Photo by Fredson Silva

Reading about the attitudes of dogs in Yvonne Bronstorph’s Dogs With Attitude, you will quickly learn that there are canine personalities you should know about.

When it comes to people meshing well with one another, it is all dependent on their personalities. It would be very difficult for someone who considers themselves an introvert to get along well with someone who has an out-and-about extrovert. Surprisingly, that is the same with people and dogs. If you match a very excitable dog with a very chill human, that is not going to end well—or, at the least, it’s going to take a lot of time and effort for them to understand each other.

Fortunately, compared to human attitudes, canine personalities are more straightforward and archetypal.

What does this mean?

Well, in short, this means that, unlike humans, canine personalities are easier to identify and pick out. Not to be insulting or anything, but due to their simpler brains, dogs have very underdeveloped personalities when compared to human ones; and this makes them more one-sided and uncomplicated.

Elaborated: this means that dogs don’t have much variance in their emotional expressions. This means that canine personalities are more often than not very singular, jumping only one attitude to another instead of the more complex gradience of feelings that people typically have.

Types of Canine Personalities

Relationships are built on personalities, and the way they match with each other is critical to the relationship’s success. People have personalities, and canines do too. If you’re already a seasoned dog owner, you can tell what your dog’s personality is, but for those who are new to the game or still at the stage of thinking about it, here are the main canine personalities you should look out for:

  • The Workhorse. The dog breeds people see today are the result of either many decades or millennia of selective breeding. Often this is for the purpose of creating domesticated animals that provide benefit or aid to humans while working. The most common jobs that dog breeds have are mostly related to dealing with other animals, mainly sheep or cattle. The Workhorse is one of the friendlier, more affectionate, and more intelligent canine personalities. This is because there needs to be a certain level of congeniality and adaptability when it comes to herding livestock: they should be friendly enough that the other animal won’t be scared, and they should be smart enough that they can clearly follow simple commands from their human partners.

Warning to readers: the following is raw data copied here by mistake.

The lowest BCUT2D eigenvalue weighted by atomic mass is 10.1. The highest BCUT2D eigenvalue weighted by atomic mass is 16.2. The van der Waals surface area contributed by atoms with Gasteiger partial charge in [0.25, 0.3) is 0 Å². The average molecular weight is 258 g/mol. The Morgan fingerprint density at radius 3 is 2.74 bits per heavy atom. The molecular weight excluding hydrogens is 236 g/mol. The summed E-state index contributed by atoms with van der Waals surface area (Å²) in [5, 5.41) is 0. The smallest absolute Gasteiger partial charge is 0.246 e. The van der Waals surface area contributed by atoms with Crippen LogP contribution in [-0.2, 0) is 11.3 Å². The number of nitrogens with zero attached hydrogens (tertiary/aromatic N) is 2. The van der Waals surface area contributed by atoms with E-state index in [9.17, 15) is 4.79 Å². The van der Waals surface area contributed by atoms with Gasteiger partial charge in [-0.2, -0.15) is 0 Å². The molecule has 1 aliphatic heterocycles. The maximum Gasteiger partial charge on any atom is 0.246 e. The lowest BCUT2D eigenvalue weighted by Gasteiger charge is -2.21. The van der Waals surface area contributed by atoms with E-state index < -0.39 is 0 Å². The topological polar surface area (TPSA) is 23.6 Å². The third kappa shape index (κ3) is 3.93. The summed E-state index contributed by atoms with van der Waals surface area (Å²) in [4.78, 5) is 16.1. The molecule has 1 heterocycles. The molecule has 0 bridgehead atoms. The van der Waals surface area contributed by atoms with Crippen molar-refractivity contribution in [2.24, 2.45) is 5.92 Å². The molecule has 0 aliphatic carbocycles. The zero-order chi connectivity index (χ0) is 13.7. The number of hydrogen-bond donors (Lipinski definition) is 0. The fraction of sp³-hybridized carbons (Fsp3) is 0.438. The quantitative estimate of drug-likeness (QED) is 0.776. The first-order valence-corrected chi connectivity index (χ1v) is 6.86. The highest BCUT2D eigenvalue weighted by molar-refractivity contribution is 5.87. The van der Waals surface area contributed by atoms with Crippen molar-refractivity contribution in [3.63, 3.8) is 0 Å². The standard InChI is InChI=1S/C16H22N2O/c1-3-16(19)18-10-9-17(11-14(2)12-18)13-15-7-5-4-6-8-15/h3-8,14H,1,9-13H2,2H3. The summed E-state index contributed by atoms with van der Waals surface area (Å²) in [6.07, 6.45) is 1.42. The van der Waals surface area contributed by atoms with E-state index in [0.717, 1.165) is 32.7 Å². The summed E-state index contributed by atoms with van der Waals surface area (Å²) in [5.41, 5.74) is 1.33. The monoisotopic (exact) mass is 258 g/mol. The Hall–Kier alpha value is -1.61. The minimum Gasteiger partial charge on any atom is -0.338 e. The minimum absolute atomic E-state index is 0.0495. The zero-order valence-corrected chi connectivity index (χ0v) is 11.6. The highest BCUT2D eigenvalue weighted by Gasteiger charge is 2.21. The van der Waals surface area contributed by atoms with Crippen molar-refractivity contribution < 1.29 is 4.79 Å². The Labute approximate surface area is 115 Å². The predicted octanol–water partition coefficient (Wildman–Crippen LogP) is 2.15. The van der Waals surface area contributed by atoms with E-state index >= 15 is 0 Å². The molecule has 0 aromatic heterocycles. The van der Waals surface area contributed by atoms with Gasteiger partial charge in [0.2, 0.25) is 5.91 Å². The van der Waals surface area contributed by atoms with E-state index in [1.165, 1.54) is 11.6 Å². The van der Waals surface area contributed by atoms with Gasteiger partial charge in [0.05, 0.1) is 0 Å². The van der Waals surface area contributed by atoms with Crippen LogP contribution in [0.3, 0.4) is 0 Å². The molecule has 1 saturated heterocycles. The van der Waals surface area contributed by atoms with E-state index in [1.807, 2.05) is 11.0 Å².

• The Warden. One of the better traits that dogs have that help them stand out from other pets is their sense of familial bond with humans. More than any other domesticated animal, it is the dog that has the capacity to fully integrate with non-canine families. Unlike, say, a cat or a ferret, dogs become very protective and warm with their family members, be they human or not. The Warden personality can be hard for people with naturally compliant attitudes, but when done right, they can make for the best guard dogs out there. Another thing that makes the Warden one of the more popular canine personalities is their attitude toward children. Because most dogs think of their owners as part of their pack and their family, the Warden is a wonderful guardian to children, being playful while at the same time attentive.
  • The Spirited. Another popular canine personality is the Spirited. For people with quite introverted personalities having a dog that has the exact opposite personality can be very helpful. If you have a Spirited dog, you will be forced to go outside and interact with the broader community. Spirited dogs are either goofy or very amicable: they love zooming around the environment, even if you confine them into small spaces, and they really, really love it when there are other dogs and people around, especially when they are allowed to play with them.

Dogs With Attitude

Yvonne Bronstorph’s children’s book, Dogs With Attitude, involves the adventures—or misadventures—of a group of lovable dogs (Tiger, Scrappy, Sammy, Champ, and Bow Wow) as they go about town minding their own business, thinking of themselves as respectively a soccer player, a bodyguard, a slippery eel, a head hunter and an army general.

If you are a prospective dog owner and have kids in your household, Dogs With Attitude is the perfect way to teach your kids all about canine personalities. Reading about the attitudes of dogs is a wonderful method of bonding with family and learning more about your canine friends!

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